These problems, which will shape our destiny over the next few years and decades, are for the most part discussed only by experts in relevant fields. Meanwhile citizens are subjected to a steady stream of “infotainment” and political rhetoric utterly divorced from crumbling physical reality. This is easy to illustrate with ludicrously disinforming statements from industry-backed climate-change deniers. But responsible advocates of a strong climate policy are often nearly as soaked in delusion.
Here’s just one example. Professor Mark Maslin, Director of the Environment Institute at University College London, was recently quoted as saying: “The science tells us that we must drastically cut the amount of carbon going into the atmosphere to avoid catastrophic climate change. But we must also protect the moral and ethical right of countries to develop and achieve the same standard of living as we have in the west.” This is a completely unremarkable statement with which nearly everyone at the climate talks in Copenhagen would probably have agreed—at least publicly. But think about it: what does this “development” consist of? The assumption is that poor countries can and should use more fossil fuels while rich ones wean themselves. But there just aren’t enough fossil fuels available to enable that to happen. Poor countries will never achieve “the same standard of living as we have in the west.” Rather, in the decades ahead, as nonrenewable resources deplete, people in the west will involuntarily give up their material standard of living until their way of life is supported only by renewable resources and the recycling of non-renewables. That means economic contraction, big time. We have a very long downward ramp to negotiate until that sustainable baseline is achieved.
Economic justice or leveling is to some extent inevitable during the energy transition. But it won’t consist of poor families in Senegal adopting the living standards of folks in Seattle or Stuttgart. It will be a matter of industrialized countries seeing a huge increase in rates of absolute poverty.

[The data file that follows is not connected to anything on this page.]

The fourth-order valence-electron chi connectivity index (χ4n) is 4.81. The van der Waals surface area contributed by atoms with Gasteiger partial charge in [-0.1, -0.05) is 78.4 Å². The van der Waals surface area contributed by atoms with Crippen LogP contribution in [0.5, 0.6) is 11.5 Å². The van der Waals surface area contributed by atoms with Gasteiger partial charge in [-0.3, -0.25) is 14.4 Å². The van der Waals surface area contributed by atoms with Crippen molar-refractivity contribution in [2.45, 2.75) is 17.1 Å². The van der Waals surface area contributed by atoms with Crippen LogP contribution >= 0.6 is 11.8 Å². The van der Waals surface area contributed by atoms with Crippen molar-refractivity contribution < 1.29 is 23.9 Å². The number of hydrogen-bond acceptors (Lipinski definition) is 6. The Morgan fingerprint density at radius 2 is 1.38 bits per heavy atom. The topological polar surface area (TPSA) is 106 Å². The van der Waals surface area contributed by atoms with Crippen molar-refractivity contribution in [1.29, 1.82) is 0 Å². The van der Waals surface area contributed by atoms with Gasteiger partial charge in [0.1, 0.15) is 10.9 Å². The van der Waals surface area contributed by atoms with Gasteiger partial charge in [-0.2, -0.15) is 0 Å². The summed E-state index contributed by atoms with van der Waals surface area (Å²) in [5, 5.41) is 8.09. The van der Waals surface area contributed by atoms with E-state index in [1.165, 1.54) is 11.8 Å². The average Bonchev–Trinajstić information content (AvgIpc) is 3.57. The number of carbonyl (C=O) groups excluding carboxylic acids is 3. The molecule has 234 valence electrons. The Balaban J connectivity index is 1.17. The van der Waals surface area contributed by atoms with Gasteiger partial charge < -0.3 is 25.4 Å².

In the meantime, countries of the global north could do a lot of good just by canceling the southern nations’ debts and by ceasing to enforce trade rules that continue to transfer wealth mostly from poor countries to rich. Moreover, if our goal is to achieve global equity, there is one other thing that actually might make a significant difference: that is the shifting of wealth and income away from truly rich individuals—from bankers, CEOs, and hedge fund managers—and from the global weapons industry. The money could be used to fund public programs for food, shelter, and medical care in the industrialized nations as these careen into economic depression, and to bankroll Asia, Central and South America, and Africa, not in “development” as conventionally conceived (meaning urbanization), but in adopting simple, cheap technologies to avoid burning wood, charcoal, and dung for cooking and home heating; in helping them replace slash-and-burn agriculture with small-scale ecological farming; and in supporting them in scrapping and (where possible) replacing inefficient, polluting, hand-me-down diesel vehicles and factories. None of these things would be easy to achieve, but they are all at least within the realm of the possible.